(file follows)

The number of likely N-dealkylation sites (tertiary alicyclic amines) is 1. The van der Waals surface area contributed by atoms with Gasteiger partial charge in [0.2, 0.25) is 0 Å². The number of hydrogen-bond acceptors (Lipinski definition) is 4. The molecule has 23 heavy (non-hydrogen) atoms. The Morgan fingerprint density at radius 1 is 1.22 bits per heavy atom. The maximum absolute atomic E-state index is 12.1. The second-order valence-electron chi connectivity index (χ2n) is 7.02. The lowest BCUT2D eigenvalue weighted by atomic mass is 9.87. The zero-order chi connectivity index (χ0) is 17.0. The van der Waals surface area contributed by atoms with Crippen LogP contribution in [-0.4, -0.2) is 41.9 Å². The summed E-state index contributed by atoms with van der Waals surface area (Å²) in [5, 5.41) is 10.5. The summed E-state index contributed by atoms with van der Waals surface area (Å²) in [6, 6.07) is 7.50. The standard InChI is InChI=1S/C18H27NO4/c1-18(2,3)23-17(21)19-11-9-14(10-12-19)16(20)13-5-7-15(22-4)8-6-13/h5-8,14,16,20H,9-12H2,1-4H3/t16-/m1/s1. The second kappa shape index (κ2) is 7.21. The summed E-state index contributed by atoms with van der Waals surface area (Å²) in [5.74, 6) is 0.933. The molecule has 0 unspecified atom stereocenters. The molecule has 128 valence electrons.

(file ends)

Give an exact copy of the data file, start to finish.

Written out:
The number of likely N-dealkylation sites (tertiary alicyclic amines) is 1. The van der Waals surface area contributed by atoms with Gasteiger partial charge in [0.2, 0.25) is 0 Å². The number of hydrogen-bond acceptors (Lipinski definition) is 4. The molecule has 23 heavy (non-hydrogen) atoms. The Morgan fingerprint density at radius 1 is 1.22 bits per heavy atom. The maximum absolute atomic E-state index is 12.1. The second-order valence-electron chi connectivity index (χ2n) is 7.02. The lowest BCUT2D eigenvalue weighted by atomic mass is 9.87. The zero-order chi connectivity index (χ0) is 17.0. The van der Waals surface area contributed by atoms with Crippen LogP contribution in [-0.4, -0.2) is 41.9 Å². The summed E-state index contributed by atoms with van der Waals surface area (Å²) in [5, 5.41) is 10.5. The summed E-state index contributed by atoms with van der Waals surface area (Å²) in [6, 6.07) is 7.50. The standard InChI is InChI=1S/C18H27NO4/c1-18(2,3)23-17(21)19-11-9-14(10-12-19)16(20)13-5-7-15(22-4)8-6-13/h5-8,14,16,20H,9-12H2,1-4H3/t16-/m1/s1. The second kappa shape index (κ2) is 7.21. The summed E-state index contributed by atoms with van der Waals surface area (Å²) in [5.74, 6) is 0.933. The molecule has 0 unspecified atom stereocenters. The molecule has 128 valence electrons.